26 December 2015


One of the special effects that any trombonist can contribute to a performance by a traditional jazz band is the glissando, where he uses his slide to move (sometimes down but more often up) from one note to another. Most commonly, it is used on the last beat of a bar, dragging up to the first beat of the next bar, and in the process moving either the melody or the chord progression or both on to the next change.

Barnabus Jones, with Shaye and Erika
Well, let me tell you about an amazing use of trombone glissandos. The trombonist is Barnabus Jones and the band is Tuba Skinny on its CD called 'Rag Band'.
In the song I'd Rather Drink Muddy Water (a 12-bar blues from 1936 performed in the key of G), Barnabus plays nothing but glissandos. There are - I think - 96 bars (i.e. eight choruses) - not counting the Introduction - and Barnabus plays a glissando leading into every odd-numbered bar. So he plays 48 glissandos in all. AND ABSOLUTELY NOTHING ELSE! He begins every glissando on the 4th beat of a bar, slides up to the required note by the first beat of the next bar and then sustains the note for several beats, thereby underpinning all that is going on in the rest of the band.

I don't know whose idea this was. Maybe they simply decided to have a bit of fun, to see how it would work.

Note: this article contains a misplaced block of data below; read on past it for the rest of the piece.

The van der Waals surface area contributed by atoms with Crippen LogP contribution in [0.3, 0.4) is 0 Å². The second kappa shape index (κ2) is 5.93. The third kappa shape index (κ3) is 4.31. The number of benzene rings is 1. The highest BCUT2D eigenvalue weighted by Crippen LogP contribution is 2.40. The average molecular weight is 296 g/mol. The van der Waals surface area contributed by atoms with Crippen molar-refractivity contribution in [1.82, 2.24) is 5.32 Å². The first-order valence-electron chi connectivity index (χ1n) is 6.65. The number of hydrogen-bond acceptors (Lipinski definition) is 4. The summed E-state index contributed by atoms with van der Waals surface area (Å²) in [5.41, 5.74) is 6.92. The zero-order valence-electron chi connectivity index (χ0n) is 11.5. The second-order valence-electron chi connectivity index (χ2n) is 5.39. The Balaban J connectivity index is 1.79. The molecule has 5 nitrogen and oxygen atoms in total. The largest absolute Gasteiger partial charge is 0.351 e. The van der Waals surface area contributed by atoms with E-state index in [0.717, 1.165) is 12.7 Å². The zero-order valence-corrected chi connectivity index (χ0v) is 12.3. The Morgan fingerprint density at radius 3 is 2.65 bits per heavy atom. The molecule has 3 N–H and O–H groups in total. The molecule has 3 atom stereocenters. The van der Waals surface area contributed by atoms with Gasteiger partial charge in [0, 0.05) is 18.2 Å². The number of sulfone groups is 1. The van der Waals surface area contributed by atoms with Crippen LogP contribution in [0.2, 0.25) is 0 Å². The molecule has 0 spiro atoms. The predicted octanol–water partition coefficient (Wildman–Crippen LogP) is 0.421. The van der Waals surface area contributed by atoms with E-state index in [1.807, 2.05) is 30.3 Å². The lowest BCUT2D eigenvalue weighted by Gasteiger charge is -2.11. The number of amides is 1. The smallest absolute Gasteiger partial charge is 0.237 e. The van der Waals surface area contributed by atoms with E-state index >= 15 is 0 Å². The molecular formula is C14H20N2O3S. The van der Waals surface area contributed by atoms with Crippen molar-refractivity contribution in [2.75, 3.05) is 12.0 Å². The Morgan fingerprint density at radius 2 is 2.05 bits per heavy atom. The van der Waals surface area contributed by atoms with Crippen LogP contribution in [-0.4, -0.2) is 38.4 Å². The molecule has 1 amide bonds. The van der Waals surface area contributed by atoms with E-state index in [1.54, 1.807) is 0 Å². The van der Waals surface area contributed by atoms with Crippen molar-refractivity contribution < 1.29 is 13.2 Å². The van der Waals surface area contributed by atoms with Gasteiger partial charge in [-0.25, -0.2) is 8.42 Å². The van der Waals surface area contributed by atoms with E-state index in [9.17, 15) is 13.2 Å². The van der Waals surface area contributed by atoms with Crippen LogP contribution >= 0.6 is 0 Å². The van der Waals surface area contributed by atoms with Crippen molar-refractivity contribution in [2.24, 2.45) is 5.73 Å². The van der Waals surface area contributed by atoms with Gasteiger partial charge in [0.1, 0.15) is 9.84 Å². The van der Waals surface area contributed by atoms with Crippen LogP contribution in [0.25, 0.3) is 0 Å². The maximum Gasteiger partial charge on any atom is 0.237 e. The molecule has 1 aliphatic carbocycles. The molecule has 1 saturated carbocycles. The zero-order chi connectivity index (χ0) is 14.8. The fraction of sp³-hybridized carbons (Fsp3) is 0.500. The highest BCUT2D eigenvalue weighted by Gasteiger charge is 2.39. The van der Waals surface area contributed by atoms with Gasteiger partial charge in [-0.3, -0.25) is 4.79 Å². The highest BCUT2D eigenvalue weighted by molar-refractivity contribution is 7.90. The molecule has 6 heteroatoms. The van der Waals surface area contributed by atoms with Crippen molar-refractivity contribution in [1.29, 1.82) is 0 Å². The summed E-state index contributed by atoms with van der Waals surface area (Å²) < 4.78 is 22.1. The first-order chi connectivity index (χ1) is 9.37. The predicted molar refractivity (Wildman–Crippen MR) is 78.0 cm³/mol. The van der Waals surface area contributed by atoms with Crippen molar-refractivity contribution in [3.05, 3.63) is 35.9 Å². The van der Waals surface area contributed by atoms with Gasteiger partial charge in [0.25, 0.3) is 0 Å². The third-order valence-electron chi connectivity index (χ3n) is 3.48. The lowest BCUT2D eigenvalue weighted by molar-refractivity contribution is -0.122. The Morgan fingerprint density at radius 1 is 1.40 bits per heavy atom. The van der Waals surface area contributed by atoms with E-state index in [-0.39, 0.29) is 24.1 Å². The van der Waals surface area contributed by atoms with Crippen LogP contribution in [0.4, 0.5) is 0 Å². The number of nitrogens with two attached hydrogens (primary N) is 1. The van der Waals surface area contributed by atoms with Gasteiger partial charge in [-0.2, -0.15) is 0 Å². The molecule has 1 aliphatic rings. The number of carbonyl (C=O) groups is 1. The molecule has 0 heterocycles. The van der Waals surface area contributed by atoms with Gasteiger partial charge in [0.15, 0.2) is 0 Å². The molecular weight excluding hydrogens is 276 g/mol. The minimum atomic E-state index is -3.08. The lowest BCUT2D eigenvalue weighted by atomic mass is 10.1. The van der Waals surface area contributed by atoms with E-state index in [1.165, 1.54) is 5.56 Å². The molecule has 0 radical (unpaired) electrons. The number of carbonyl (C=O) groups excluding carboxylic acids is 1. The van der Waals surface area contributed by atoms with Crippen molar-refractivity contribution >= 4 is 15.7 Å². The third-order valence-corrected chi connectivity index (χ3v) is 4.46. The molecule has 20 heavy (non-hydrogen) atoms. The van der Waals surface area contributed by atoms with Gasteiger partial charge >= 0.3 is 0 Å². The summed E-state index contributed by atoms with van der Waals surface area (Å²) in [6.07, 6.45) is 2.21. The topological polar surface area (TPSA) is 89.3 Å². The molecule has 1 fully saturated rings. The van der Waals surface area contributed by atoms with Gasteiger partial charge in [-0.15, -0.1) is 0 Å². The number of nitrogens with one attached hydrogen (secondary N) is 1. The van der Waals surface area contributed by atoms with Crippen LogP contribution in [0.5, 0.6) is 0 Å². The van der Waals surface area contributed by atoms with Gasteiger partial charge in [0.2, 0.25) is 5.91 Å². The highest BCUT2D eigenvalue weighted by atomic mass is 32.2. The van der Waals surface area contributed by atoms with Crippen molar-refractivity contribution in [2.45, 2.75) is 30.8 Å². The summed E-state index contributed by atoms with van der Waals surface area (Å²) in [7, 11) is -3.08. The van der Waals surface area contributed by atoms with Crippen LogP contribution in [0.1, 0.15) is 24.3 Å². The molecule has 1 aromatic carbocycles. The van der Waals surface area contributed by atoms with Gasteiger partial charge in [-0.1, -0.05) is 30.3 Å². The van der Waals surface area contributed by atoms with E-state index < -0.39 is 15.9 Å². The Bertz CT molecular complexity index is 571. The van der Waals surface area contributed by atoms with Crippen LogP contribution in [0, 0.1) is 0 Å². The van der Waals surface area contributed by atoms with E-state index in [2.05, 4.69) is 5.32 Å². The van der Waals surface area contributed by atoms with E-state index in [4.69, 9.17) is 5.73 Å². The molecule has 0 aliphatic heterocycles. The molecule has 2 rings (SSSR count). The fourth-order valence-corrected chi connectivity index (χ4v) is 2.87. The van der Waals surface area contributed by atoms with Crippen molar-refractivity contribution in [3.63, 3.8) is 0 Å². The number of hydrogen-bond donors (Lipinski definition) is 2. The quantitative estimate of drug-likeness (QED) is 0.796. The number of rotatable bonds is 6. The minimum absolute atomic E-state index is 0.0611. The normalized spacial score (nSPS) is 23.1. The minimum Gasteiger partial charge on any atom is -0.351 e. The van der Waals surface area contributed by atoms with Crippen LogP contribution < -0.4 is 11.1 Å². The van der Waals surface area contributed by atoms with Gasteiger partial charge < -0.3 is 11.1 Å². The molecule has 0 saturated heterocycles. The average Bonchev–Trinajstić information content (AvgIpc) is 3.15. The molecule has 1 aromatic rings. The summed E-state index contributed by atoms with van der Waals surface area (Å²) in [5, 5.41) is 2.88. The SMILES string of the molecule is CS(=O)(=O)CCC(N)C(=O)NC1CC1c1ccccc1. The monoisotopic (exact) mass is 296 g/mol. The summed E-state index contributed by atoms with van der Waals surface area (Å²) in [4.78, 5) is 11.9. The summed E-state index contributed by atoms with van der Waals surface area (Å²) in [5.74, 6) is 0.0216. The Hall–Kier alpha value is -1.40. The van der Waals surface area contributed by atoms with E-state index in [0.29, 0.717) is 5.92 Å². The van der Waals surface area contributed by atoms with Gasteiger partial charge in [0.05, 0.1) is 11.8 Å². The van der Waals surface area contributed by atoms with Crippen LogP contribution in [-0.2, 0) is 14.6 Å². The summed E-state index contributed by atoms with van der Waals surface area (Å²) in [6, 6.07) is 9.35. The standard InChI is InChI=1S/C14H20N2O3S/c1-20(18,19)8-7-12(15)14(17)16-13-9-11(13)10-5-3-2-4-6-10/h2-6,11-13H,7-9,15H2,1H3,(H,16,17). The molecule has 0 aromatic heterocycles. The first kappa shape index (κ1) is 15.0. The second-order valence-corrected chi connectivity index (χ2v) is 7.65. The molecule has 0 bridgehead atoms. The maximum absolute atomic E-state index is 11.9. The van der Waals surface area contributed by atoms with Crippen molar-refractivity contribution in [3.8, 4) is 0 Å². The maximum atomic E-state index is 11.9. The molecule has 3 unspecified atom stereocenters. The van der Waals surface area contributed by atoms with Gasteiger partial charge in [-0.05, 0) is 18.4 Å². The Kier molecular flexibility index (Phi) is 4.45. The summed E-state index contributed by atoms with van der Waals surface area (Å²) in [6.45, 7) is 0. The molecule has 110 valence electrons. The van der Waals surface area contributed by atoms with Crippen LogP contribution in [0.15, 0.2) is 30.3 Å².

The answer is that it works amazingly well. Whether accompanying Erika's singing, or Shaye's piano chorus, or the clarinet solo, the glissandos are unrelenting; and they are very effective in pumping the tune along.

What a tour de force!

You can listen to the performance by going to:

Then click on the second tune. You will hear it - completely free. But I hope you will also consider helping this wonderful band by buying the CD. You can do this online: just follow the instructions on the page. I have done it; and it works easily and well.
You can also watch the band performing this number on YouTube:

Just keep your eye on that trombone slide! The indefatigable Mr. Jones works the trick again, though in this YouTube performance he  also plays a more 'standard' out-chorus.

And there's a more recent YouTube performance:

Incidentally, here's how the tune sounds to me (three choruses).